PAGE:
Sadly, our dear friends Allison and Mark lost their grandmother, Viola, this past December. She had moved into a new apartment in August of last year, where she received a little more assistance when she needed it. As Allison and Mark’s mom, Bethany, and her husband, Harold, were discussing the new place and some of the new items they needed to pick up for Viola (new coffee pot, new TV), she interrupted, asking, “More important than any of this, is there a nice cabinet for the liquor?” Bethany just laughed and said, “You know, we already checked that out when we visited! There’s only one problem: it’s above the refrigerator and Harold is the only one who can reach it. I’m not sure that’s going to work very well. I think you’d have to drag a chair over if you wanted to get at it.” Then Harold said, “Yeah, maybe that’s not such a good plan considering you just fell earlier this week.” Viola replied, “I don’t know…I think reaching for a bottle of Wild Turkey sounds like a good way to go.”
My kind of lady.
Collectively, the Bun and I only talked with Viola a handful of times, but it was obvious to us how much she meant to her family and how much her family meant to her. As she would have wanted, the whole of her clan was celebrating her life in Michigan (her home state) a few weeks ago. We decided that this week’s cocktail should be in her honor. This is a sweet, but spicy take on a Manhattan and an Old-Fashioned, using fresh Michigan cherries and (what else?) Wild Turkey.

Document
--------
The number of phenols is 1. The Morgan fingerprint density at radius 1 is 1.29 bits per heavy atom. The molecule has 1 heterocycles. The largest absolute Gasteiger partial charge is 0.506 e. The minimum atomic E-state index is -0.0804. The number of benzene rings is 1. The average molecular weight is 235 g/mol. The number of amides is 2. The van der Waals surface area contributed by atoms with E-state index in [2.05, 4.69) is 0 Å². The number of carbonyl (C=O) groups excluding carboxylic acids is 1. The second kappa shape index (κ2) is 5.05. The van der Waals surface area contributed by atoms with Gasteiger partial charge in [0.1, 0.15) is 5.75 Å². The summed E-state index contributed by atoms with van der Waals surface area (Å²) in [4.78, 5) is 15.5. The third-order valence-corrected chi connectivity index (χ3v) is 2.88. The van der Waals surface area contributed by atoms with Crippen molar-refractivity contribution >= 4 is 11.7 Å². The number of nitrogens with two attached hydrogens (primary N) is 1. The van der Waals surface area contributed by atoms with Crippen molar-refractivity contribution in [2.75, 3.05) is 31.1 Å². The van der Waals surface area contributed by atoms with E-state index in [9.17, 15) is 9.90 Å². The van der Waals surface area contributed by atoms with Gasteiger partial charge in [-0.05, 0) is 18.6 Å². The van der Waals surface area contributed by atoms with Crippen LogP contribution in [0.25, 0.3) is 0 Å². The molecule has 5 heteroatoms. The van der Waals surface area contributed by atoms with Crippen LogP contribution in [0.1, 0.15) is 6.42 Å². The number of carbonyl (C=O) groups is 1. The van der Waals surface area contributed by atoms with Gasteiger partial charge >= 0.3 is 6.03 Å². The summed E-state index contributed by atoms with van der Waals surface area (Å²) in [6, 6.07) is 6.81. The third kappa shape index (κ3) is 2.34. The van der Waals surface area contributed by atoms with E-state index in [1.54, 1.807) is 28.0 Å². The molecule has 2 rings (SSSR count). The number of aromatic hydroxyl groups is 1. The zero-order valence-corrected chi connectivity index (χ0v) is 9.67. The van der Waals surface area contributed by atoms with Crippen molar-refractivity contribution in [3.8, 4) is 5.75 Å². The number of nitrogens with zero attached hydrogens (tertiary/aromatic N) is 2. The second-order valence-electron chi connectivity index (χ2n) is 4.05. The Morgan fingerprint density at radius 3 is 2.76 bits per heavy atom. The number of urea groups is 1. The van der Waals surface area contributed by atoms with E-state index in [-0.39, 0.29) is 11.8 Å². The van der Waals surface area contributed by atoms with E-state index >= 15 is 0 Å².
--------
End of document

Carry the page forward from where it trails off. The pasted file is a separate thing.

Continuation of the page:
In a metal cocktail shaker, mash together:
7-9 sweet red cherries, pitted
1 tablespoon of sugar (or to taste)
To mash, I find myself using whatever kitchen tool has a long handle and a wide, flat bottom. I think you can buy something specific to this task called a “cocktail muddler,” but if you are like me, you don’t need any extra implements cluttering up your drawers. You can just use a wooden spoon, too. The point is to get the cherries to release as much juice as possible without making a puree. Once the sugar is dissolved, add:
Juice from 1/2 a lime
3/4 cup of Wild Turkey
At this point, you can add a few ice cubes and shake the mixture, or simply stir it together to combine. Strain into rocks glass filled with ice, top with club soda, and garnish with a lime wedge and a sweet (not Maraschino) cherry.
Toast to the good times.
I may need to make this cocktail just because of the story. I love it! Sounds like she was a special lady.
Viola must have been lots of fun, also I love those galsses!! Now for my question, I want to make some short ribs. I saw them at our local Italian/Deli (Charlie’s) and they were called short ribs. I think they are pork, how would I fix them? Please don’t laugh but I am a rookie with this cut of meat, we went with a rib place in Indy with Amy and the girls just after Olivia was born and Dad discovered he liked ribs. Now I want to fix them and don’t know what to do. I think I want to have BBQ sauce on them and fix in the oven, Is this possible. Thanks fo much for any suggestions.